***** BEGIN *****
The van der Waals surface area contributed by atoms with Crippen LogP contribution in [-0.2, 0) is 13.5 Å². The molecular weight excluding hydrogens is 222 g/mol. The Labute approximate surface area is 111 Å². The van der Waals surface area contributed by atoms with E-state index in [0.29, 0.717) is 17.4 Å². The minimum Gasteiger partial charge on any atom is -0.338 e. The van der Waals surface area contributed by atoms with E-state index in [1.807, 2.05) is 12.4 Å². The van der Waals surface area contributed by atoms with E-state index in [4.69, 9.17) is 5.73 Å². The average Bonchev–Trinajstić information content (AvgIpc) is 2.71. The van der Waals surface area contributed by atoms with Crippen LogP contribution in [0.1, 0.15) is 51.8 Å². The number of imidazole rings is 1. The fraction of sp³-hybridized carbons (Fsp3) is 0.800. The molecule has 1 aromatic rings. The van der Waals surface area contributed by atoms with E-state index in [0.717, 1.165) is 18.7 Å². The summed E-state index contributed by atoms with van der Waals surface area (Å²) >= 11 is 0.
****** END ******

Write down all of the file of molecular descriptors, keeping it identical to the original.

The van der Waals surface area contributed by atoms with Crippen LogP contribution in [-0.2, 0) is 13.5 Å². The molecular weight excluding hydrogens is 222 g/mol. The Labute approximate surface area is 111 Å². The van der Waals surface area contributed by atoms with E-state index in [0.29, 0.717) is 17.4 Å². The minimum Gasteiger partial charge on any atom is -0.338 e. The van der Waals surface area contributed by atoms with E-state index in [1.807, 2.05) is 12.4 Å². The van der Waals surface area contributed by atoms with E-state index in [4.69, 9.17) is 5.73 Å². The average Bonchev–Trinajstić information content (AvgIpc) is 2.71. The van der Waals surface area contributed by atoms with Crippen LogP contribution in [0.1, 0.15) is 51.8 Å². The number of imidazole rings is 1. The fraction of sp³-hybridized carbons (Fsp3) is 0.800. The molecule has 1 aromatic rings. The van der Waals surface area contributed by atoms with E-state index in [0.717, 1.165) is 18.7 Å². The summed E-state index contributed by atoms with van der Waals surface area (Å²) >= 11 is 0.